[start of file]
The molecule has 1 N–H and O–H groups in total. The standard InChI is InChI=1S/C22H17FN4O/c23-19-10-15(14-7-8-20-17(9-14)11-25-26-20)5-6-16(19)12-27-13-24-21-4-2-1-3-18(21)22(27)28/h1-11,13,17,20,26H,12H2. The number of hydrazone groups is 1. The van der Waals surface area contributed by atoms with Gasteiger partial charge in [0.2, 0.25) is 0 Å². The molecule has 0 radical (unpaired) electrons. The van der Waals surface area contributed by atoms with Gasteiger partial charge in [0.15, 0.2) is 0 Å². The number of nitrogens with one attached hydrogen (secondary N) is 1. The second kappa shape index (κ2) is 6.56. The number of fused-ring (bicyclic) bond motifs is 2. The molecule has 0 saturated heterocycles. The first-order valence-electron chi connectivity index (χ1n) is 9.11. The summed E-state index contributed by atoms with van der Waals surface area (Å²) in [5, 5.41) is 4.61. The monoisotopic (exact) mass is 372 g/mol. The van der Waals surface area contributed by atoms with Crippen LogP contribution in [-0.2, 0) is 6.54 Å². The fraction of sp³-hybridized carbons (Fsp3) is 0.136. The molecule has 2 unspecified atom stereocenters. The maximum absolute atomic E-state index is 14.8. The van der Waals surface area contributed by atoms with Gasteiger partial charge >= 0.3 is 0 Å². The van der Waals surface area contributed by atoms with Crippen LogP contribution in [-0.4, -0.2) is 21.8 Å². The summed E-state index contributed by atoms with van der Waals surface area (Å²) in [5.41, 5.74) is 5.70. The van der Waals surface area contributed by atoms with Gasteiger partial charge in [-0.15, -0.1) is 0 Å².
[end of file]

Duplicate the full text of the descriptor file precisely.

The molecule has 1 N–H and O–H groups in total. The standard InChI is InChI=1S/C22H17FN4O/c23-19-10-15(14-7-8-20-17(9-14)11-25-26-20)5-6-16(19)12-27-13-24-21-4-2-1-3-18(21)22(27)28/h1-11,13,17,20,26H,12H2. The number of hydrazone groups is 1. The van der Waals surface area contributed by atoms with Gasteiger partial charge in [0.2, 0.25) is 0 Å². The molecule has 0 radical (unpaired) electrons. The van der Waals surface area contributed by atoms with Gasteiger partial charge in [0.15, 0.2) is 0 Å². The number of nitrogens with one attached hydrogen (secondary N) is 1. The second kappa shape index (κ2) is 6.56. The number of fused-ring (bicyclic) bond motifs is 2. The molecule has 0 saturated heterocycles. The first-order valence-electron chi connectivity index (χ1n) is 9.11. The summed E-state index contributed by atoms with van der Waals surface area (Å²) in [5, 5.41) is 4.61. The monoisotopic (exact) mass is 372 g/mol. The van der Waals surface area contributed by atoms with Crippen LogP contribution in [-0.2, 0) is 6.54 Å². The fraction of sp³-hybridized carbons (Fsp3) is 0.136. The molecule has 2 unspecified atom stereocenters. The maximum absolute atomic E-state index is 14.8. The van der Waals surface area contributed by atoms with Gasteiger partial charge >= 0.3 is 0 Å². The van der Waals surface area contributed by atoms with Crippen LogP contribution in [-0.4, -0.2) is 21.8 Å². The summed E-state index contributed by atoms with van der Waals surface area (Å²) in [5.41, 5.74) is 5.70. The van der Waals surface area contributed by atoms with Gasteiger partial charge in [-0.15, -0.1) is 0 Å².